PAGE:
Saturday, 10 June 2017


Last weekend, before summer went on strike, I went over to Settle (VC64) again on the train and then headed off into the countryside on foot. As usual the strategy of a planned route quickly gave way to whim with serendipitous results. The original plan was Winskill Stones which is somewhere I have wanted to visit since a teenager when Plantlife ran its campaign to buy the site. A nice site but one that could not match the image I had painted in my head, and still a little too early for the peak of the flowers. So a headed back into the shelter of the valleys below, with my attention drawn to Catrigg Force on the map - not on the planned route but too close to a waterfall to ignore so off I went.

This deep gorge had much of interest with Golden-scaled Male-fern (Dryopteris affinis sens. str.) in the humid woodland, along with Pyrenean Scurvygrass (Cochlearia pyrenaica), Large Bittercress (Cardamine amara) and Goldilocks (Ranunculus auricomus). While the beck above the falls had an abundance of Hybrid Monkeyflower (Mimulus x robertsii) in peak bloom.

Pyrenean Scurvygrass

Hybrid Monkeyflower

I then headed down Goatscar Lane towards the village where the banks were lush with Smooth Lady's-mantle (Alchemilla glabra). That's when the big surprise came. I have been keeping my eye out for the obscure non-native Various-leaved Hawthorn (Crataegus heterophylla) for a number of years and never expected it to pop up in this setting. How it got here is a mystery, an obscure location for a planting or for a bird-sown bush. But then I thought that with Sorbus x liljeforsii a few weeks previous. I had been starting to feel that I had been overlooking this hawthorn, so it was great to not only find it but also to see that it exactly matched the only two images (see here and here) I had managed to track down. This species is only known in cultivation, and its origin has been lost to time. It keys out in Sell and Murrell with patience and not a little trial and error, but you need enough material to understand the "stipules of leaves of flowering shoots more or less irregularly denticulate-serrate or more or less denticulate" character. Most of the stipules had no teeth (so more of the less!), a few had minute teeth (denticulate) and a few had more obvious ones (denticulate-serrate).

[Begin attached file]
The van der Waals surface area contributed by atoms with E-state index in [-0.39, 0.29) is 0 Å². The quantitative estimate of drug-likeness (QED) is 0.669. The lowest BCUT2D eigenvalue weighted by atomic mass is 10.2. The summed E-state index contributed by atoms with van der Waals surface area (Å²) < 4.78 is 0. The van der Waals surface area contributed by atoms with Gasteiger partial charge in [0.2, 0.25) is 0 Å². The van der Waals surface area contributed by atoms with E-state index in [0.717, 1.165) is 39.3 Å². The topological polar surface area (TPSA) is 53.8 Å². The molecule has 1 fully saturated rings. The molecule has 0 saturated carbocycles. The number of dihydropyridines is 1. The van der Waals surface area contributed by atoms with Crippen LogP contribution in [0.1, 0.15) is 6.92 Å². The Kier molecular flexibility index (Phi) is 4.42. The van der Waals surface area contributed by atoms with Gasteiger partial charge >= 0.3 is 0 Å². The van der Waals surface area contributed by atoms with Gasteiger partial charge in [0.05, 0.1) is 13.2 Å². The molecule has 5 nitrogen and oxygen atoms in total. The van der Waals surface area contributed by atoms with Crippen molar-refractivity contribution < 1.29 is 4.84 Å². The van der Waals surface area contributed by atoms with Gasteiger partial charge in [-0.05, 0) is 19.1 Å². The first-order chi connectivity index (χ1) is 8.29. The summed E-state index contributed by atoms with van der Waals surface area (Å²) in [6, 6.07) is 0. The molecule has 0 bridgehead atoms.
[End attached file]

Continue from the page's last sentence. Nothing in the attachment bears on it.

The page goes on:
Then down into the village with more plants of definite or likely cultivated origin. No apologies for these. The native flora of the Dales are relatively well recorded, but little attention has been paid to the villages. You can't have a full picture of a region's flora without including artificial habitats.

The first thing to catch my eye on the edge of the village was three plants of Wood Crane's-bill (Geranium sylvaticum) under scrub. This is a native plant and indeed it occurs in meadows just up the hill. However, in the case the flower colour looked off for the wild plant and I think this is the cultivar 'Amy Doncaster'. A trail of plants (more typical in flower colour) led back to a garden and may support an origin as a garden escape.

The road edge nearby yielded Spanish Stonecrop (Sedum hispanicum). The common name is a bit literal, and ignorant in the process, given this species is not a native of Spain. Next to it was Malling Toadflax (Chaenorhinum origanifolium).

The villages of Dales are exceptional for the diversity and luxuriance of plants dripping from the limestone walls. Amongst all the usual suspects were the more notable Colarado Stonecrop (Sedum spathulifolium 'Cape Blanco') and Cobweb House-leek (Sempervivum arachnoideum).

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